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Essex Girl removed from OED

(16 Posts)
TicTacTwo Sat 05-Dec-20 14:14:49

https://www.lbc.co.uk/news/essex-girl-removed-from-oxford-dictionary-after-campaign-labels-it-very-offensiv/?fbclid=IwAR1jikOOjp5U37nleh-NxbhSYY_wURIqztpRPbBmKQSWpU_GzIj0YyC4Lek

No idea if Karen is in the dictionary but the definition of Essex Girl has me shockconfused

OP’s posts: |
HotelliFinlandia Sat 05-Dec-20 14:43:36

I heard that this morning. Very glad it is being removed, but utterly shocked it was there in the first place - especially in quite that wording.

Dubiousness Sun 06-Dec-20 02:51:22

It's only being taken out of the Learners Dictionary, not the main OED. That will be much harder to achieve as they said they don't tend to remove things.

NiceGerbil Sun 06-Dec-20 02:58:10

If a word or phrase is in common usage then having it in the dictionary is just, well. What the dictionary is for. It's not supposed to take a stance eg loads of definitions of racist words in there etc.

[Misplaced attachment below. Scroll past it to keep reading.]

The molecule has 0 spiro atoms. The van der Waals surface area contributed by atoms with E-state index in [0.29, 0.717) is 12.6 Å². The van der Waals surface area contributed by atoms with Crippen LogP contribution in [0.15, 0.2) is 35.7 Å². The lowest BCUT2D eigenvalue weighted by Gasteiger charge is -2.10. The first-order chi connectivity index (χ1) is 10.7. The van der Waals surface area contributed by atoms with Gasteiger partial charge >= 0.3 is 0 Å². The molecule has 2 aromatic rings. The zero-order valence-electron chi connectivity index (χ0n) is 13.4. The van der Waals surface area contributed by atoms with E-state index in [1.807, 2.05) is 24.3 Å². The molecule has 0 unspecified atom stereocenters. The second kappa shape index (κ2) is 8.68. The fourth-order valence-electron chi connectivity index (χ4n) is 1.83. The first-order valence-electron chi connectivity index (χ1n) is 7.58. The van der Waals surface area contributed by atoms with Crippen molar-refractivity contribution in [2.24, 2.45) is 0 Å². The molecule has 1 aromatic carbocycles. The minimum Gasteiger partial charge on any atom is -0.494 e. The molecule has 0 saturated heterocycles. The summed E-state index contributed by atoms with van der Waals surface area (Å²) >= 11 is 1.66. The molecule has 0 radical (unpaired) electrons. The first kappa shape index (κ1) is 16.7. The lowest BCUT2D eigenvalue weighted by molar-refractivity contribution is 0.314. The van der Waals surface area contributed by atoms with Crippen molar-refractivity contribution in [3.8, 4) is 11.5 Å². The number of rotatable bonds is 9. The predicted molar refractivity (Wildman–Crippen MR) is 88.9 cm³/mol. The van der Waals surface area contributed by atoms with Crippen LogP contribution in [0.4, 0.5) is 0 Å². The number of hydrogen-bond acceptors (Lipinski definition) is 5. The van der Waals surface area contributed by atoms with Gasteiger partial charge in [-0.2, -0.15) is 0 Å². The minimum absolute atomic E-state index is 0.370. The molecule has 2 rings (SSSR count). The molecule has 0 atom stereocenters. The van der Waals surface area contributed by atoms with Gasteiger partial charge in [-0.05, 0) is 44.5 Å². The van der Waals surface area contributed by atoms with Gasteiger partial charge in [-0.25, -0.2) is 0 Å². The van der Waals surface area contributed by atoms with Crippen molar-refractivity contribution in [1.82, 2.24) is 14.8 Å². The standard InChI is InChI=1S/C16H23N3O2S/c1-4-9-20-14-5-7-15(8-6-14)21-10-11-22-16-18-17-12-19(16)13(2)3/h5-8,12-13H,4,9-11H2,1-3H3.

The definition though shock that's, um. It was written by a bloke I'm assuming.

DancelikeEmmaGoldman Sun 06-Dec-20 02:59:45

It is a slur, but it is also a phrase in use. The point of an etymological dictionary like the OED, is to reflect language use, and provide the origin and history of use. There are a great many words marked as offensive, but they ate still part of the language. If the OED includes “TERF”, although I hate the word, it is a part of the language in regular use which should be recorded.

If we believe in free speech, we have to believe in it even for things we don’t agree with.

NiceGerbil Sun 06-Dec-20 03:04:39

Yeah the definition is shit though.

Babdoc Sun 06-Dec-20 09:10:46

“Essex girl” was a stereotype shorthand and everyone knew what it meant. There were entire books of “Essex girl” jokes.
Before that, we had “blonde” jokes. Blondes were similarly stereotyped as dim, shallow, of lax morals, and sexually voracious.
If you remove such definitions from the dictionary, then later historians and writers will be puzzled by the term. You need it as an explanation in the context of the sexist and patriarchal society of the time.